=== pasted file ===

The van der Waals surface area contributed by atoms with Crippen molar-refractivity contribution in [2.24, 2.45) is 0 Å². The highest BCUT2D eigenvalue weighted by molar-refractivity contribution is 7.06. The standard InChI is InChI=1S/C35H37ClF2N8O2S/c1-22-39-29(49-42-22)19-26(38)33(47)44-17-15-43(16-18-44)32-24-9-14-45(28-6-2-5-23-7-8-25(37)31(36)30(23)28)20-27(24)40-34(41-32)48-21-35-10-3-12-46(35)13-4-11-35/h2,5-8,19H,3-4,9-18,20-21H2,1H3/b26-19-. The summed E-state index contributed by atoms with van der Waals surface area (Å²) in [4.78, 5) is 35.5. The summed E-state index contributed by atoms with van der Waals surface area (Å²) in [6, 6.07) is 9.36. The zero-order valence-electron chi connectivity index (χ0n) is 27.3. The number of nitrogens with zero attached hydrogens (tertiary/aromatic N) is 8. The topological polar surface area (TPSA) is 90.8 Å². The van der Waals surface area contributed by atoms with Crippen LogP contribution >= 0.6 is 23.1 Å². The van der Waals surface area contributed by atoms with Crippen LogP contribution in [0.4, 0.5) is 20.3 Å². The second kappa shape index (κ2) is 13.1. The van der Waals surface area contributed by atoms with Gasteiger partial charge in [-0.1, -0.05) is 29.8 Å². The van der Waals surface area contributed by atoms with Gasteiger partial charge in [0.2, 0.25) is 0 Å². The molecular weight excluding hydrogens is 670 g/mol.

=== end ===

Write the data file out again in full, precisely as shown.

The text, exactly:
The van der Waals surface area contributed by atoms with Crippen molar-refractivity contribution in [2.24, 2.45) is 0 Å². The highest BCUT2D eigenvalue weighted by molar-refractivity contribution is 7.06. The standard InChI is InChI=1S/C35H37ClF2N8O2S/c1-22-39-29(49-42-22)19-26(38)33(47)44-17-15-43(16-18-44)32-24-9-14-45(28-6-2-5-23-7-8-25(37)31(36)30(23)28)20-27(24)40-34(41-32)48-21-35-10-3-12-46(35)13-4-11-35/h2,5-8,19H,3-4,9-18,20-21H2,1H3/b26-19-. The summed E-state index contributed by atoms with van der Waals surface area (Å²) in [4.78, 5) is 35.5. The summed E-state index contributed by atoms with van der Waals surface area (Å²) in [6, 6.07) is 9.36. The zero-order valence-electron chi connectivity index (χ0n) is 27.3. The number of nitrogens with zero attached hydrogens (tertiary/aromatic N) is 8. The topological polar surface area (TPSA) is 90.8 Å². The van der Waals surface area contributed by atoms with Crippen LogP contribution >= 0.6 is 23.1 Å². The van der Waals surface area contributed by atoms with Crippen LogP contribution in [0.4, 0.5) is 20.3 Å². The second kappa shape index (κ2) is 13.1. The van der Waals surface area contributed by atoms with Gasteiger partial charge in [-0.1, -0.05) is 29.8 Å². The van der Waals surface area contributed by atoms with Gasteiger partial charge in [0.2, 0.25) is 0 Å². The molecular weight excluding hydrogens is 670 g/mol.